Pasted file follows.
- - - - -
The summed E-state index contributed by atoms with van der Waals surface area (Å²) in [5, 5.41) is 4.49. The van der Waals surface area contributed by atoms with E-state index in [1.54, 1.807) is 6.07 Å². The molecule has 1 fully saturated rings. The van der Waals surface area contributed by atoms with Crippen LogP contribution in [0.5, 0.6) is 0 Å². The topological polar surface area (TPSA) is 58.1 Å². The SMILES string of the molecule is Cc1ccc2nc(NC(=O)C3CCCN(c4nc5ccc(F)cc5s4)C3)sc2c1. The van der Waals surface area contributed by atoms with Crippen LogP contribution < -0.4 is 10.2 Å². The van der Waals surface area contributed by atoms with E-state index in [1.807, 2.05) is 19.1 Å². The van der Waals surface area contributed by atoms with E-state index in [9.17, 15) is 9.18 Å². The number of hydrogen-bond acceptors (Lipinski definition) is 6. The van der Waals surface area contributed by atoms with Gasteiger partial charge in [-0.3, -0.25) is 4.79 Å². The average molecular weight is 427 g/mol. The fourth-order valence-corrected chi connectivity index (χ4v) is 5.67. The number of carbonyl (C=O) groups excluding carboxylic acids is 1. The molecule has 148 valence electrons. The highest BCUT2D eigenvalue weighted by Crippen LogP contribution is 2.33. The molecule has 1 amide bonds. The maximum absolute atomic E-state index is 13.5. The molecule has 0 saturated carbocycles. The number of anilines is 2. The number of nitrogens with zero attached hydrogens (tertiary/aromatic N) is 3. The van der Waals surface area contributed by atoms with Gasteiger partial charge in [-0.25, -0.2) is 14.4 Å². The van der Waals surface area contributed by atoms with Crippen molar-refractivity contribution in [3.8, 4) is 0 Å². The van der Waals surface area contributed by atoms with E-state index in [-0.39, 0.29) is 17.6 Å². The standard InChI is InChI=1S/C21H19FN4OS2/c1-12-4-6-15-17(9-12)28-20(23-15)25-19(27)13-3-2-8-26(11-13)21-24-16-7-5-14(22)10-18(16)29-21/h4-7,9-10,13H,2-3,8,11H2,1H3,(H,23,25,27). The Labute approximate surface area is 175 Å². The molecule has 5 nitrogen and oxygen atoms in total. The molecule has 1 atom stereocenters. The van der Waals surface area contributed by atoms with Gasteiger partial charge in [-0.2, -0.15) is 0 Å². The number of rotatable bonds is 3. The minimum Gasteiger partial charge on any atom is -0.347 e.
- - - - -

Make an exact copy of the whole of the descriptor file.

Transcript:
The summed E-state index contributed by atoms with van der Waals surface area (Å²) in [5, 5.41) is 4.49. The van der Waals surface area contributed by atoms with E-state index in [1.54, 1.807) is 6.07 Å². The molecule has 1 fully saturated rings. The van der Waals surface area contributed by atoms with Crippen LogP contribution in [0.5, 0.6) is 0 Å². The topological polar surface area (TPSA) is 58.1 Å². The SMILES string of the molecule is Cc1ccc2nc(NC(=O)C3CCCN(c4nc5ccc(F)cc5s4)C3)sc2c1. The van der Waals surface area contributed by atoms with Crippen LogP contribution < -0.4 is 10.2 Å². The van der Waals surface area contributed by atoms with E-state index in [1.807, 2.05) is 19.1 Å². The van der Waals surface area contributed by atoms with E-state index in [9.17, 15) is 9.18 Å². The number of hydrogen-bond acceptors (Lipinski definition) is 6. The van der Waals surface area contributed by atoms with Gasteiger partial charge in [-0.3, -0.25) is 4.79 Å². The average molecular weight is 427 g/mol. The fourth-order valence-corrected chi connectivity index (χ4v) is 5.67. The number of carbonyl (C=O) groups excluding carboxylic acids is 1. The molecule has 148 valence electrons. The highest BCUT2D eigenvalue weighted by Crippen LogP contribution is 2.33. The molecule has 1 amide bonds. The maximum absolute atomic E-state index is 13.5. The molecule has 0 saturated carbocycles. The number of anilines is 2. The number of nitrogens with zero attached hydrogens (tertiary/aromatic N) is 3. The van der Waals surface area contributed by atoms with Gasteiger partial charge in [-0.25, -0.2) is 14.4 Å². The van der Waals surface area contributed by atoms with Crippen molar-refractivity contribution in [3.8, 4) is 0 Å². The van der Waals surface area contributed by atoms with E-state index in [-0.39, 0.29) is 17.6 Å². The standard InChI is InChI=1S/C21H19FN4OS2/c1-12-4-6-15-17(9-12)28-20(23-15)25-19(27)13-3-2-8-26(11-13)21-24-16-7-5-14(22)10-18(16)29-21/h4-7,9-10,13H,2-3,8,11H2,1H3,(H,23,25,27). The Labute approximate surface area is 175 Å². The molecule has 5 nitrogen and oxygen atoms in total. The molecule has 1 atom stereocenters. The van der Waals surface area contributed by atoms with Gasteiger partial charge in [-0.2, -0.15) is 0 Å². The number of rotatable bonds is 3. The minimum Gasteiger partial charge on any atom is -0.347 e.